- Type of Caves – Monolithic
- Designated at UNESCO world heritage site – In 1984
- Overview – Recently, the note of rupees 20 is also changed by the RBI. The newly introduced note has florescent green colour. Earlier, this note was of pinkish colour with an image of beaches from Port Blair. Now, the note of 20 rupees has Ellora caves printed on this backside. The site of Ellora caves is located in the Aurangabad district of Maharashtra, India.
These amazing Hindu caves were built during the Kalachuris period. Please note that many Buddhist and Jain caves are also present on this site. We are calling them Hindu caves because the Hindu caves present here are the oldest. This new note as Rs. 20 currency was introduced in April 2019.
3. Stone Chariot of Hampi, Karnataka – 50 Rupees Note
- Area – 4,187.24 hactare
- Exact Location – Vijayanagara district in Karnataka, India
- Overview – The new blue colour note of Rs. 50 looks very beautiful. It was released on 18 August 2017. Earlier, the 50 Rs. Note in India used to depict the Parliament of India. Now, the new note has an image of the Stone Chariot of Hampi, Karnataka. This “Stone Chariot” is a shrine dedicated to “Garuda”. Please note that Garuda is the vehicle of Lord “Vishnu”.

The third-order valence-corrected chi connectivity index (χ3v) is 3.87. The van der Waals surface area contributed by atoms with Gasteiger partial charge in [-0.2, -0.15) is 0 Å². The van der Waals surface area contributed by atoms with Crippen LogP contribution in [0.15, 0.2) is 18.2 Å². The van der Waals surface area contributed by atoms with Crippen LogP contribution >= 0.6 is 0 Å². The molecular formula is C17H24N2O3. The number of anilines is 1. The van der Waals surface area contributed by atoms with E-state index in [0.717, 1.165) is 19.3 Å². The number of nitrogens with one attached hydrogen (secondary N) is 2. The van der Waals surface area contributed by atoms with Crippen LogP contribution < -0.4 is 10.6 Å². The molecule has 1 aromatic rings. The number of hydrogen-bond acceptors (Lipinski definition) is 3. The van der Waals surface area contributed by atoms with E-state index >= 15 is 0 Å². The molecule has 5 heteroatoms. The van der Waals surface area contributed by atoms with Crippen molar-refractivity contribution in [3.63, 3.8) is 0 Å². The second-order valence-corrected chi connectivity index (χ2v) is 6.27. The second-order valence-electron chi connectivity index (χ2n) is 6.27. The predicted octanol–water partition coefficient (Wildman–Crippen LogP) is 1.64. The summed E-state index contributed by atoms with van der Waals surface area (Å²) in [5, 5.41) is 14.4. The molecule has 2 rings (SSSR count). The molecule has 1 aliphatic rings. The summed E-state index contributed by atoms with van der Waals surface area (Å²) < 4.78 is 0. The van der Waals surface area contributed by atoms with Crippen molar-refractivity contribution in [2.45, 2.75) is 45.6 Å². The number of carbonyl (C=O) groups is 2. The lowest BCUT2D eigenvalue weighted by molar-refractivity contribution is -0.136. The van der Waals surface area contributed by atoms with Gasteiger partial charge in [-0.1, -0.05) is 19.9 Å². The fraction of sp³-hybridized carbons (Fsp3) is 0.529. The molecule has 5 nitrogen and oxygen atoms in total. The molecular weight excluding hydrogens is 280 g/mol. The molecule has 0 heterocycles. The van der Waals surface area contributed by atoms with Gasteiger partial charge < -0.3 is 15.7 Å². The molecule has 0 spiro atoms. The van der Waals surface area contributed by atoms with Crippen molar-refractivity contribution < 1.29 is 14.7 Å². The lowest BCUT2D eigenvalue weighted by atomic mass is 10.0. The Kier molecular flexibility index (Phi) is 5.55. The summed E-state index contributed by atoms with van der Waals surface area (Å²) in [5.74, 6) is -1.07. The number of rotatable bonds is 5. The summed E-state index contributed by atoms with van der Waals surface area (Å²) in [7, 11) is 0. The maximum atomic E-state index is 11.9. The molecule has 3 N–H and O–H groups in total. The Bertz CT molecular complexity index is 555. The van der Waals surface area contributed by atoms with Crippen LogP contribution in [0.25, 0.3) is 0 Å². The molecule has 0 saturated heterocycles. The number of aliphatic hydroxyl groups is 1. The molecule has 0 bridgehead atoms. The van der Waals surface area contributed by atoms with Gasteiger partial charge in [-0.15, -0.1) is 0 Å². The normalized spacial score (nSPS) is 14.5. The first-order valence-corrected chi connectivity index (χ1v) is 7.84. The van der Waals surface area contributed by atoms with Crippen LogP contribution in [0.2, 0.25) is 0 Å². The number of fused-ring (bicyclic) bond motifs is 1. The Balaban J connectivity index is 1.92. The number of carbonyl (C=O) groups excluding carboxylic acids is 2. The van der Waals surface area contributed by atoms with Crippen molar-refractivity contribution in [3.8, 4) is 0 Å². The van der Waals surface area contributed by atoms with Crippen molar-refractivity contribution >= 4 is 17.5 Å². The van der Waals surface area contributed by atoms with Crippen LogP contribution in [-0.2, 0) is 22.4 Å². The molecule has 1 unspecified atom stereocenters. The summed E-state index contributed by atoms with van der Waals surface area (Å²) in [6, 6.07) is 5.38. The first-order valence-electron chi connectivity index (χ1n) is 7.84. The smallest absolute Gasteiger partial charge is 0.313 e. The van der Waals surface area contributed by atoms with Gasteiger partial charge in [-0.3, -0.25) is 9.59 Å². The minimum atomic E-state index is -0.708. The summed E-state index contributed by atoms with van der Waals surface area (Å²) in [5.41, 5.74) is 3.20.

Stone Chariot of Hampi is one of the three iconic stone chariots in India. The other two chariots are in Konark (Odisha) and Mahabalipuram (Tamil Nadu). This chariot was built in the 16th Century by King Krishnadevaraya who was the ruler of Vijayanagara Empire.
4. Rani Ki Vav, Gujarat – 100 Rupees Note
- Exact Location – Patan, Gujarat
- Type of Architecture – Stepwell
- Overview – Rani ki Vav is basically a stepwell in the Patan district of Gujarat. The construction of this stepwell is attributed to Udayamati (she was the daughter of Khengara of Saurashtra spouse of King Bhima I). This stepwell replaces the mountain of Kanchenjunga printed on the old notes of Rs. 100.
This is one of the best and largest temples of its kind. It is believed that the queen constructed this temple and dedicate the same to the memory of her husband. There is a large number of Gauri and Parvati sculptures present in this temple. Apart from Gauri and Parvati, there are more than 700 other sculptures present here. This monument was added to the list of the UNESCO World Heritage Site in 2014.